Should you stay or should you go?
If you’ve been doing the same thing for a couple years and suddenly wake up in a panic thinking, “This is SO not what I want to be doing right now,” don’t worry, you’re not alone. Changing jobs can be stressful enough, but changing careers entirely can legitimately cause a panic attack.
Having said that, you wouldn’t be the first person to suddenly decide you wanted to go from, say, being a banker to an architect. Lots of people switch careers and go on to be successful; it just takes a bit of courage (and research… don’t just jump into something without really thinking about it).
Beyond the resume
“Today, employers look beyond experience when hiring. The most attractive candidates are the ones who also bring to the table transferable skill sets that could benefit any organisation, regardless of their line of business. For example, a bank relationship manager with good exposure to regional business practices and great communication and leadership skills could be a viable candidate for a regional leadership role,” says Frank Koo, Head of Southeast Asia (Talent Solutions), LinkedIn.
Frank also believes that more employers are looking at their organisation’s culture before hiring. “You’ll see more employers ask candidates about their values and passion to assess how well they can fit into the company and work with existing employees,” says Frank. “That’s why it has become important for any professional to ensure that beyond relevant work experience, they’re also able to articulate their passions and personal interests.” Being able to do this both in an interview and online is crucial.
Six seconds to impress
For online resumes, a study in 2012 by online job-matching service TheLadders showed that recruiters and hiring managers only spend an average of six seconds reviewing your resume – which means being concise is the key. A good resume is only one page long (two at the max) and features only the key points of your previous employment and any major successes and achievements you contributed to.
An oldie but goodie that helps when acing interviews is Dale Carnegie’s How to Win Friends and Influence People; its suggestions for how to connect with people are just as relevant in an interview as in social situations. One great tip is to ask questions during the interview – it’s an effective way to show you’re keen on the job and that you’ve done research into the role you’re applying for.
Also remember that while it might not seem like it at first, some skills are transferrable (particularly things like budgeting, management and people skills) and it’s important to recognise that. This is, of course, where research comes in and knowing your strengths as much as your weaknesses. If you’re going from being a banker to an architect, you’ll inevitably have to head back to school, but when you’re done with that, it might not be necessary for you to start right at the bottom. Sometimes, it’s also about how you sell yourself.
When you’re ready to make the leap, there’s nothing wrong with asking for help. Talk to people, network and don’t be afraid to fail. Speaking to people in your new dream industry is a great way to get an idea of what’s really necessary to succeed in the field, and could be a great foot in the door.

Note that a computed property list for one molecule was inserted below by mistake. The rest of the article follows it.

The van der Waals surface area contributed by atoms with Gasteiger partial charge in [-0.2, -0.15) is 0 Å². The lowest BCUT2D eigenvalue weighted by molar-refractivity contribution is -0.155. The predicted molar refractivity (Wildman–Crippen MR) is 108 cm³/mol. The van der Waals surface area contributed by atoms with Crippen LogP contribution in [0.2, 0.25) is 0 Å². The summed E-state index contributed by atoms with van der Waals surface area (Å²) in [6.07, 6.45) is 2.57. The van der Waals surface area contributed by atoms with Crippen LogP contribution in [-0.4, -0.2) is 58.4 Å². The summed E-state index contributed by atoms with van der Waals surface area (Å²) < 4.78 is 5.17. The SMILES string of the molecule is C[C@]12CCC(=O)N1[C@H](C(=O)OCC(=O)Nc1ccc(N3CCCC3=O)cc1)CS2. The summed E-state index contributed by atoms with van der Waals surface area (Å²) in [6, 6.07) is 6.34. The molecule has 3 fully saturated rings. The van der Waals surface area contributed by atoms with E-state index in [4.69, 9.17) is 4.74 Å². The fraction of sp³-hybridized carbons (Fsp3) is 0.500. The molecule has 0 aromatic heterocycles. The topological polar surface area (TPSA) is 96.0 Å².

3 Women With (Successful) Alternative Careers
From celebrities to Singaporeans, lots of women have made the leap from one thing to another and lived to tell the tale.
Actress to Businesswoman.
After being unable to find non-toxic products for her family, Jessica decided to start The Honest Company and produce these products herself. The business now offers everything from food to skincare.
Lawyer to Founder of Awfully Chocolate.
Lyn Lee started Awfully Chocolate out of a personal love for chocolate cake and an inability to find “the one” in Singapore. From a small shop on a back alley, the brand has developed into a regional franchise with shops in Hong Kong, Taiwan and China.
Spice Girl to Fashion Designer.
Definitely one of the greatest success stories when it comes to switching careers. The former Spice Girl managed to translate a love for high-end fashion into a career that has won accolades and respect from the industry.
5 Things to Think About Before Making the Career Switch
Decide what you want to do
It sounds boring but it’s never bad to have a plan. Decide what your long term goal is and what it takes to get there. Maybe you need to go back to school to learn relevant skills or take a paycut and intern again to learn the ropes of your dream job.
Prepare your resume
A good resume should start with your most recent employment and go backwards. There’s no need to list every single job you’ve had since you’ve graduated, but make sure all possible relevant experience is there. At the same time, remember, SIX SECONDS! So everything should be as short and concise as possible.
Write a good cover letter
If you’re cold-calling or e-mailing your future boss, remember, they probably get a million e-mails just like yours. So make sure you stand out. Get straight to the point, tell them why you want to work for them and, once again, keep it short.
If you’re thinking of getting into a creative industry, think outside of the box to get a future employer’s attention. Whether it’s sending them a postcard or a graphic-focused resume, standing out from the competition can go a long way.
Know your audience
Before you go into an interview, know who you’re meeting and have a few questions to show that you’ve thought about the role. Questions show enthusiasm (not ignorance) and real interest.